From Loh Foon Fong
The Covid-19 death rate is at a frightening level with about 200 deaths a day being reported. Doctors fear this could be because many people seek treatment too late or do not seek treatment at all.
Some patients are afraid to get tested for fear of ending up in a huge quarantine centre.
A lack of workers has also led to limited and delayed contact tracing, with those infected even being unaware that they were close contacts of someone infected.
“We can save a lot more people if they get tested and treated earlier,” said a doctor who did not want to be identified.
“If patients seek medical attention only when they are very ill, they risk developing complications and staying in the hospital for a long time, using up a lot of resources, which others need.”
However, even when they do get tested, there is a problem with medical care. Many have complained that their loved ones were left unattended or did not get urgent care fast enough.
With daily new infection cases reported at more than five figures recently, public hospitals have been running short of beds in intensive care units and patients have to be put in normal wards and emergency departments where they do not get the high level of care they need.
Ventilators, oxygen support and certain medicines are also in short supply, doctors say.
The health system has not been able to cope with the massive influx of Covid-19 patients and doctors have had to make the painful – and ruthless – decision of who lives and who dies.
The situation has become so dire that one doctor said, “Humans are treated with little dignity.”
Several doctors point out that the pandemic has exposed the years of an understaffed and underfunded weak public health infrastructure, with the highly infectious Delta variant of the coronavirus making things even worse.
Senior consultant paediatrician Dr Amar Singh, in an interview with activist Nathaniel Tan on Aug 7, said doctors had for years asked for more ICUs to be set up but this was not done.
“Even without Covid-19, we struggled to find ICU beds. Many patients were ventilated in the general wards because there were no ICU beds for them,” said Ipoh-based Amar, who has retired from civil service.
While the situation in the Klang Valley has not stabilised, there has been a steep rise in the number of patients needing ICU beds in Perak, Kedah and Sabah since the end of June, leading to overruns, he said.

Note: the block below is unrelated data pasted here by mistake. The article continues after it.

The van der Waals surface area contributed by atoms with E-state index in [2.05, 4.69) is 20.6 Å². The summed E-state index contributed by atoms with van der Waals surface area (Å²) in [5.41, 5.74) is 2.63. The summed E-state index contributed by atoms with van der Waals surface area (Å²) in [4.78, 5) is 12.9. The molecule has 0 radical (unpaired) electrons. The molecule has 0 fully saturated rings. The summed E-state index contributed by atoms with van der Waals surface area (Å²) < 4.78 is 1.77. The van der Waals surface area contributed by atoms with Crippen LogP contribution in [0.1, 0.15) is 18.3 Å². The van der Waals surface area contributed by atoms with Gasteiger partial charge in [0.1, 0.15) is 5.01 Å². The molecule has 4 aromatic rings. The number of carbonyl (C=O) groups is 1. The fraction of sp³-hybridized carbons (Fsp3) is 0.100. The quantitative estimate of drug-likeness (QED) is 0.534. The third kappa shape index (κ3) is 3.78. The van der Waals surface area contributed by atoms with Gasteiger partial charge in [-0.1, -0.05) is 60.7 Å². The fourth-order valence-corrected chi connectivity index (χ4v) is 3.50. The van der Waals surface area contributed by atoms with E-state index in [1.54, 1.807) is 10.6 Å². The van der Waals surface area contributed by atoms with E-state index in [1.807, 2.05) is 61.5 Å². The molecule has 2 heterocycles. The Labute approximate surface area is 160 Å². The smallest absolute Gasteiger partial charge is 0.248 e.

“Sabah has reached the crisis level it experienced last year,” he said.
There was also a concern for Penang, which had 20 ICU beds and has since repurposed 60 since many cannot afford treatment in private hospitals.
Amar said it had taken one year to reach the total figure of 100,000 Covid-19 cases, but now, that number is reached within six days.
He said the government should increase Covid-19 testing and share detailed and real-time data with experts for them to support the health ministry by analysing the data and strategising plans to arrest the situation.
Can more be done to save lives?
The head of the Greater Klang Valley Special Task Force, Dr Chong Chee Kheong, said more beds are being added every day but in light of the high daily Covid-19 cases, there is a constant need for beds and the equipment that comes with them.
He said the ministry now has its own micro plant to supply oxygen to its hospitals to overcome the short supply.
“We expect to see a reduction of cases in the Greater Klang Valley area in three to four weeks,” he said in an interview.
Asked what other support was needed, Chong said the task force had met with state governments and assemblymen and they had agreed in principle to mobilise their own machinery to attend to the needs of those under home quarantine.
He urged those tested Covid-19 positive to link up to the MySejahtera app and be monitored by the virtual Covid-19 Assessment Centre (CAC) or by a community health clinic or by a GP.
A source said that following the setting up of the task force, fewer patients were turned away and oxygen supply capacity had started improving.
The army has also assisted in supplying oxygen in the Klang Valley and buses and vans were added to make up for the lack of ambulances to ferry patients to CACs or hospitals, he said.
Klang MP Charles Santiago said health minister Dr Adham Baba had gone to the Hospital Tengku Ampuan Rahimah Klang to help sort out the hospital’s needs recently but he hoped more specialists and nurses could be deployed there.
In early August, Mercy Malaysia built a field hospital with 100 beds and the bed situation was slightly better, he said.
Santiago urged big corporations, especially pharmaceutical companies that had made huge profits during this pandemic, to support the needs of overburdened public hospitals.
Support is also needed from the whole government. The National Security Council (MKN) should stop easing restrictions for the fully vaccinated for at least another month even if the situation in the Greater Klang Valley improves after more people are vaccinated.
Instead, it should strategise how the government can meet the needs of the colossal number of Covid-19 patients.
Above all, the government should share more detailed statistics and work with state governments and others with expertise to plan for a more strategic handling of the pandemic and at a more localised level.
A lot more people can be saved if the whole of government and society work together. A lot of public messaging is needed to urge people to get themselves tested and treated early.
Then, they can minimise the risk of ending up in the ICU, and denying others in need. Maybe the death rate will then come down.
The views expressed are those of the writer and do not necessarily reflect those of FMT.
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